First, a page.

Sick of people saying we need to loosen up fit and open up gas ports on American guns because they won’t run commie junk ammo. I don’t want loose, inaccurate, over gassed guns just so you people can spend less for what little you really shoot.

    • Exactly right. Using junk ammo invalidates any gun test.

      • Giolli Joker

        Not really. For example if you test the gun and its competitors with junk ammo and only one fails, you have a decent and valid test.
        Since you have one R51 coming for review it would be great if you could repeat this test alongside maybe Glock 43 and another comparable pistol.

        • I can do that as a second article. I want to burn a ton of ammo through the R51 by itself. Assorted defense rounds. I’m already stocking up on ammo for testing.

          • Giolli Joker

            Sounds good!

          • Thanks:-)

          • Enthusiastically seconding this plan, for reasons stated above; some folks can only afford the cheap and dirty ammo, and it’s a public service to let them know if a gun they were considering buying will be able to run reliably with low quality ammo or not.

        • That’s an excellent point; I’d actually very much like to see that sort of comparison test using known low quality ammo like Tula and Remington Thunderbolt, because a lot of people can only afford the cheapest and dirtiest stuff for practice/plinking and it’s definitely helpful to know ahead of time if a gun that might cost someone an entire paycheck is going to be able to run with the ammo they can afford to feed it.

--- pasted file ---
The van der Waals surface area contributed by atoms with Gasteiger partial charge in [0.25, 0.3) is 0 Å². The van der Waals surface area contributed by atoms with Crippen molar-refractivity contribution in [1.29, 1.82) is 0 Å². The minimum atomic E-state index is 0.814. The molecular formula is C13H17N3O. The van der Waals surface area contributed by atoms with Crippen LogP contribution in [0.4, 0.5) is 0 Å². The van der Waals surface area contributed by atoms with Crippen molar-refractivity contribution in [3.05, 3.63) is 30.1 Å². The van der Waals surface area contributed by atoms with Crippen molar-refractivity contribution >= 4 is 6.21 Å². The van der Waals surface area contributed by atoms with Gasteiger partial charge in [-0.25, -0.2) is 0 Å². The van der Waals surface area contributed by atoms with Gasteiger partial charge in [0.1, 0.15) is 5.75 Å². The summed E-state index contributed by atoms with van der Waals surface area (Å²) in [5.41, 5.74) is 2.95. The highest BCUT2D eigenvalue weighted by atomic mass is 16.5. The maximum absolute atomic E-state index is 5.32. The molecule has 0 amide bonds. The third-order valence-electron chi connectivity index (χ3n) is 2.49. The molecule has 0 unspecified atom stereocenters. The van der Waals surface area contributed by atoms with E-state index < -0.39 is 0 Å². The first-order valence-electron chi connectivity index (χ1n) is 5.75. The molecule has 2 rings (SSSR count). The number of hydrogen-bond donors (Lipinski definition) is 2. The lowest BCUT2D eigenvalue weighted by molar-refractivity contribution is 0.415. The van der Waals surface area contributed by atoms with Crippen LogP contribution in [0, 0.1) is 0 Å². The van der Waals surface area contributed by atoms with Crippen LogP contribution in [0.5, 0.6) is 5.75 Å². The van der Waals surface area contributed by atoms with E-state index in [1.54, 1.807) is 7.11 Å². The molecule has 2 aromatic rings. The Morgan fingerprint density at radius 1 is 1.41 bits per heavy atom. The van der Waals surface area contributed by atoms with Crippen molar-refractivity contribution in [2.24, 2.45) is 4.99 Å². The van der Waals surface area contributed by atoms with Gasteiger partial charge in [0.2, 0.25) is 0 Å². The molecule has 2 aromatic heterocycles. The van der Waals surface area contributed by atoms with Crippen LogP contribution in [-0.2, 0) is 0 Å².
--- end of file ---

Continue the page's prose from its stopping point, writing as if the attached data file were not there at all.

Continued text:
• thmsmgnm

        After the fiasco with the first gen gun people should back away from trying to offer up defenses for this gun until there has been more testing.

        • They should back off any opinion until some real test are done. Just my opinion having shot some of this ammo. I shot maybe 3 mags but with the primer backing out just like this “test”. I stopped using it.

          • thmsmgnm

            After the last fiasco where many gun writers tried to heap praise on unfinished product, call me skeptical.

          • Thing is those of us that praised it (from the Gunsite shoot) were shooting prototypes and pre-production guns. It’s when they went into regular production the problems started.
            Those 8 prototypes and pre production guns ate up several cases of ammo with one FTF.
            That’s why the new CEO said writers/editors would only get production guns to shoot from now on.

          • Evan

            Right. Reminds me of another fiasco from years back, the All American 2000.

          • I remember it well—-